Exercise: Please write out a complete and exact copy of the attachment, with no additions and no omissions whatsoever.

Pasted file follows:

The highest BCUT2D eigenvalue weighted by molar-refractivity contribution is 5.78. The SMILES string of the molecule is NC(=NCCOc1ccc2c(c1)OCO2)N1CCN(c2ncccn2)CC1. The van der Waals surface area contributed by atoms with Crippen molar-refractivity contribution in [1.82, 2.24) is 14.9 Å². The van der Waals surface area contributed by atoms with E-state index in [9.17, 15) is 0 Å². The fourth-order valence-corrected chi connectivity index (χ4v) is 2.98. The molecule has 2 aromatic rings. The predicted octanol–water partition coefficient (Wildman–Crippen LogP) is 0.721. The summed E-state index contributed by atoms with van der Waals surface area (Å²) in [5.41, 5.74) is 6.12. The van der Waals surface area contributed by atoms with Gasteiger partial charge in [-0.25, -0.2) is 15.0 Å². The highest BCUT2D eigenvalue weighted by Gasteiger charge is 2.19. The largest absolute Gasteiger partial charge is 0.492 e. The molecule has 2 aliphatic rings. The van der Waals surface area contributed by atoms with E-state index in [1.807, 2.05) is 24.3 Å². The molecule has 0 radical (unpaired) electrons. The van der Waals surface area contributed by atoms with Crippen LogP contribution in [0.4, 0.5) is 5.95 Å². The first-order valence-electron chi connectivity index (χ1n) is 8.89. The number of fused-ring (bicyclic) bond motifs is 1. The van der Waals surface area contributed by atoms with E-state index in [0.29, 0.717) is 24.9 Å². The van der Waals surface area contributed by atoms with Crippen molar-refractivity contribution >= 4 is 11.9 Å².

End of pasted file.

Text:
The highest BCUT2D eigenvalue weighted by molar-refractivity contribution is 5.78. The SMILES string of the molecule is NC(=NCCOc1ccc2c(c1)OCO2)N1CCN(c2ncccn2)CC1. The van der Waals surface area contributed by atoms with Crippen molar-refractivity contribution in [1.82, 2.24) is 14.9 Å². The van der Waals surface area contributed by atoms with E-state index in [9.17, 15) is 0 Å². The fourth-order valence-corrected chi connectivity index (χ4v) is 2.98. The molecule has 2 aromatic rings. The predicted octanol–water partition coefficient (Wildman–Crippen LogP) is 0.721. The summed E-state index contributed by atoms with van der Waals surface area (Å²) in [5.41, 5.74) is 6.12. The van der Waals surface area contributed by atoms with Gasteiger partial charge in [-0.25, -0.2) is 15.0 Å². The highest BCUT2D eigenvalue weighted by Gasteiger charge is 2.19. The largest absolute Gasteiger partial charge is 0.492 e. The molecule has 2 aliphatic rings. The van der Waals surface area contributed by atoms with E-state index in [1.807, 2.05) is 24.3 Å². The molecule has 0 radical (unpaired) electrons. The van der Waals surface area contributed by atoms with Crippen LogP contribution in [0.4, 0.5) is 5.95 Å². The first-order valence-electron chi connectivity index (χ1n) is 8.89. The number of fused-ring (bicyclic) bond motifs is 1. The van der Waals surface area contributed by atoms with E-state index in [0.29, 0.717) is 24.9 Å². The van der Waals surface area contributed by atoms with Crippen molar-refractivity contribution >= 4 is 11.9 Å².